But we’re talking about concept designers, not fashion bloggers. Sharing and likes and hearts are useful if they serve to do network and if they are generated in a specific social place, related to work (LinkedIn is more useful to find a job than Facebook, remember it). But they are not the ones that will lead us to find customers or a good job in a company.
4. You become a thief
When something is trendy and get viral – you instantly want to copy that style and create something new, but from yourself. Obviously, one thing is to go in search of inspiration and good ideas.
Another one is copying. Browsing jobs on other concept designer portfolios to find inspiration is a common habit. But from taking as an example, to totally stealing other people works, the step is very short.
Let’s be clear: reworking a good idea with your own style is still stealing an idea. It is not nice to copy from your colleagues but inevitably you end up doing it.
5. You are not able to do the practical job
Mainly dealing with the concept means knowing the grid very well. But not necessarily be able to really use it. Also, when you are doing concept projects, sometimes you are just ignoring some logical parts (our favourite UX part) which are fine to have in your fictional project. But I bet you will have the problems when it comes to the real project.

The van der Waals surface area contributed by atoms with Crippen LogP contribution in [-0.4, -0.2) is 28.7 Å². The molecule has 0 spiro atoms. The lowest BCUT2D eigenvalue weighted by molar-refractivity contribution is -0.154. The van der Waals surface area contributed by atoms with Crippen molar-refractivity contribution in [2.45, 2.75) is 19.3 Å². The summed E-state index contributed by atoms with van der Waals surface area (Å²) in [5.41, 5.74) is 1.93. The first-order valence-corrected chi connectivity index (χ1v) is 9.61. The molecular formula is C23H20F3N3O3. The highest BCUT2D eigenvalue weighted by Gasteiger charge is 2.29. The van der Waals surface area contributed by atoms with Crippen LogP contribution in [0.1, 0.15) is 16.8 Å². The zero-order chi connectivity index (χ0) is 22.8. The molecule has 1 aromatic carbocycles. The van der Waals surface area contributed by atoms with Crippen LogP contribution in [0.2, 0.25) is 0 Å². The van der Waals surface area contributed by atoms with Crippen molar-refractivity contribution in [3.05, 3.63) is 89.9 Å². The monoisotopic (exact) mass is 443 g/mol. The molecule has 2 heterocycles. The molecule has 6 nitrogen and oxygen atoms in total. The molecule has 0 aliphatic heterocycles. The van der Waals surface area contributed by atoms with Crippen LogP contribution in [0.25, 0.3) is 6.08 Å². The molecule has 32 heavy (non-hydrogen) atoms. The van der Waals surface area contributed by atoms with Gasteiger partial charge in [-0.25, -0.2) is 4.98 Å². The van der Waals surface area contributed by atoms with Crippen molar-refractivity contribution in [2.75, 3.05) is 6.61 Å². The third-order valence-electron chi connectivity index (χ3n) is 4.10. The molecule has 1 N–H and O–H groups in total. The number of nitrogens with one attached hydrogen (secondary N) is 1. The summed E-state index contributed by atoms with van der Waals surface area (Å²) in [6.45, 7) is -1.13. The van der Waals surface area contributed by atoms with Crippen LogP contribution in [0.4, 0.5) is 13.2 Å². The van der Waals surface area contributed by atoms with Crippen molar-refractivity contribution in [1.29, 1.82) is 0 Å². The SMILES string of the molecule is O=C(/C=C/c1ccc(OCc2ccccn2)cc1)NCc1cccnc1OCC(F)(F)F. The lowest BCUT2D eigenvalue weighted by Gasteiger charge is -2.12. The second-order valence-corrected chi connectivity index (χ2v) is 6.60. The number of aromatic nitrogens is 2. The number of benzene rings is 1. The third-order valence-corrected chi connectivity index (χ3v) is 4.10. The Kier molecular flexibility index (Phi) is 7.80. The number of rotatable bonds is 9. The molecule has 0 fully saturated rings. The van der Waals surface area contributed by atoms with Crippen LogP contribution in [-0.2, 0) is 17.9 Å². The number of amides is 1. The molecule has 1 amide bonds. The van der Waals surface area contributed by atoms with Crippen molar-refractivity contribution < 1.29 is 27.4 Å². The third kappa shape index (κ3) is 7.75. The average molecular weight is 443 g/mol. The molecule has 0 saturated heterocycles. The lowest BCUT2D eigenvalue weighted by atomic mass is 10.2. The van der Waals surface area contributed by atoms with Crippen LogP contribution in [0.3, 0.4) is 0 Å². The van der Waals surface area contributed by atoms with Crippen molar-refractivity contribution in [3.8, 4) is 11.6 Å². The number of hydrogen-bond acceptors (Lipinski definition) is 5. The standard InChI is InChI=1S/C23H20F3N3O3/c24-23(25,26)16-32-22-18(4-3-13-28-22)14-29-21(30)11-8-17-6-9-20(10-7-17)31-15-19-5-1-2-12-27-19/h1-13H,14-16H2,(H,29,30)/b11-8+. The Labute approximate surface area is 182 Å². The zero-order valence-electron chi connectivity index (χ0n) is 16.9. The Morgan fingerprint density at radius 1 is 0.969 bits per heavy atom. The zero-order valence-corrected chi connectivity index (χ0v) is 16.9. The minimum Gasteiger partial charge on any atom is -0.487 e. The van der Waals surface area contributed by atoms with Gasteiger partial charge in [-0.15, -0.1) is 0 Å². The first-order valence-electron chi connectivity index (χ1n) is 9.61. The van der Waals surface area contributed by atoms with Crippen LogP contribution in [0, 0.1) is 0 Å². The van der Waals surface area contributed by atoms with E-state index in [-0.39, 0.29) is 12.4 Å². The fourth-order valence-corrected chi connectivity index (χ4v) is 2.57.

Concept design is one thing, the real developing design is another. In fact, not all concept designers are complete designers. And when it comes to moving to the practical, there may be problems that make you realize that you are not able to do a real job (understood as practical and not just concept).
In fact, those who work as creatives often tend to forget about the feasibility and remain one step behind the others who will be able to manage the entire project and also the customer.
Presenting complete projects and not just those visible in the portfolio makes a big difference and is a great way to find new customers or get hired.
6. You’re are not enough competitive
Another sore point is competitiveness. A portfolio of excellent concepts is certainly a good presentation. Unfortunately, it is not enough. Indeed, it could be a huge disadvantage if none of those concepts came to the development stage.
In fact, customers are no longer willing to rely on creativity alone. They need something concrete to touch. And if you have only good ideas, it will not be enough for you to get the job.